By Jordan Groves
Patrick Miller has been a freelance reporter in Auburn, Ala., for a little over two years. Originally from Daphne, he relocated to the Auburn/Montgomery area where he completed court reporting school in two years and three weeks. Patrick is the definition of calm, cool, and collected and has been an outstanding court reporter since day one.
Tell me a bit about yourself and why you chose to become a court reporter.
My name is Patrick Miller. I’m 29, and I’ve been a court reporter for two and a half years. I first got the idea of court reporting when I was at my mom’s house eating dinner and talking about how I didn’t know what I wanted to do with my life. She suggested that I ought to either get a degree in building science or become a court reporter. The next day, I called some local court reporters who all encouraged me to pursue the profession. One reporter told me when I graduated school to call him and he would share some of his backlog work with me. He also recommended Prince Institute in Montgomery, Ala. I called Prince and started school in January of 2013. Theory lasted a little under nine months, and I passed my last 225 Q&A test 15 months later. I was hired three weeks before I graduated. I learned that there is a vast need for court reporters compared to other occupations. When you graduate, you should have no trouble finding a job.
What was the hardest part of transitioning from school to the real world?
I found out when I started working that school does not prepare you for your first jobs. Lawyers, doctors, and expert witnesses will throw out terms you probably never knew existed. People don’t always speak as clearly as they do in practice dictation in school. After beginning work, I found it’s important to clearly know how to put together a title, appearance, and certificate page before you graduate.
What is the ultimate goal in your career as a court reporter?
My goal is to build court reporting into a profession that I will use the rest of my life. I can truly attest that court reporting is an awesome career that will take care of you. You can work as much or as little as you want, and there is great flexibility in hours.
You reported your first realtime job not long after you finished school. What were you feeling walking into that job?
Terrified. I told my office I wasn’t ready to take a realtime job, but I would if it was the only option. They ended up putting me on the job. It was a medical malpractice case about Lidocaine with eight attorneys in the room. I was hearing medical terms and struggling to write them, and the plaintiff’s lawyer was constantly watching my writing. At a break, the defense lawyers asked me to scroll back through 80 pages of testimony to find one of the witness’s answers. At the end of the depo, the taking attorney even asked me to return for the next week’s job. I realized that day that people don’t know you are nervous unless you tell them you are.
If you could sum up your first year in one word, what would it be and why?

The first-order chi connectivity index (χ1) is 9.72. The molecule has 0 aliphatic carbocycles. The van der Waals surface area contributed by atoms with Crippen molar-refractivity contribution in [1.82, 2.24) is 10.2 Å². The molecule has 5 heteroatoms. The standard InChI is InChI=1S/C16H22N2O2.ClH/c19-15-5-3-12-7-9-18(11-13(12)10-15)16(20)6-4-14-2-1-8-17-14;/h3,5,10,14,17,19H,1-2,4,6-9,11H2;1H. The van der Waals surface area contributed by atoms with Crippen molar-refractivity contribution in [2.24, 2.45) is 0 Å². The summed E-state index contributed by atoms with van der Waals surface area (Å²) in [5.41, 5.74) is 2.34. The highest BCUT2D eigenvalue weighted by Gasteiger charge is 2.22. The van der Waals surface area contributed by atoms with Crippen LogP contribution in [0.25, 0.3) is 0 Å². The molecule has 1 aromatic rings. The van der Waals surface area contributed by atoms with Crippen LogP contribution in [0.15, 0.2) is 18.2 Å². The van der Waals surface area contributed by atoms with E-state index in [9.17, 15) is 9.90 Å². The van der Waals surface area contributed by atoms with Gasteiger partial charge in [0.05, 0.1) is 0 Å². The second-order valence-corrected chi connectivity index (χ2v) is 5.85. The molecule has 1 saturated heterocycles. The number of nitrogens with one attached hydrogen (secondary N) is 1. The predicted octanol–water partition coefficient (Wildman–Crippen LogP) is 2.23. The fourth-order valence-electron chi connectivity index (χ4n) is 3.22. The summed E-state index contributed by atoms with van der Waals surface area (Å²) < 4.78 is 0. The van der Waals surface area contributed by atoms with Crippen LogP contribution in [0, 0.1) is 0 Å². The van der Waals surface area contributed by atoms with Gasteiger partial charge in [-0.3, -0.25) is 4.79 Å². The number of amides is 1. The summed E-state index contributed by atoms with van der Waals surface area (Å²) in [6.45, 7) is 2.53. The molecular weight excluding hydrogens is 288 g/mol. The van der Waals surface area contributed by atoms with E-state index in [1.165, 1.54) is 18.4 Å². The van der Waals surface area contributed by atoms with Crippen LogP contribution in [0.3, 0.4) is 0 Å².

Learning. Every job you walk into is a different learning experience. The first year you will want to primarily do your own scoping, so you can concentrate on building your dictionary. After your second year begins, you can start hiring a scopist and taking more work.
What do you know now that you wish you’d known when you first started out?
Looking back I think it’s important to stick to the same style writer and software during school that you will use in your work. When you graduate, you will be too busy to have to be learning new software and the feel of a new writer.
Do you have any advice for reporting students?
My advice to new students is just stick with it. Speedbuilding is muscle memory. The only reason you won’t make it is if you decide to quit. For me, my machine practice came first in the morning. I would spend the first half practicing number and letter drills, then I would speedbuild the rest of the time. I would break my practice sessions into three or four one-hour sessions throughout the day, the last one before bed. Looking back, it was a commitment of time that has paid great rewards.
You’ve traveled some. Where has your most memorable trip been to?
I’ve had the opportunities to travel to a lot of different places. I was asked one day to fly to take a deposition in China. I did not have my passport at the time, so I couldn’t go, but I have my passport now for next time. Every day is something new.
What’s your “can’t live without” item in your steno bag?
In my bag, I always carry an extension cord with a power strip. I carry a three-prong wall adaptor for the old law offices that do not have a three-prong wall outlet. I carry a Sony tape recorder that I use for backup in case my other audio fails. It is great at picking up sound, and I never go to a job without it. I always double-check my bag the night or morning before a job to make sure I have my writer, laptop, chargers, and cords.
Jordan Groves is a freelance reporter in Montgomery, Ala., and a member of the NCRA New Professionals Committee. She can be reached at email@example.com.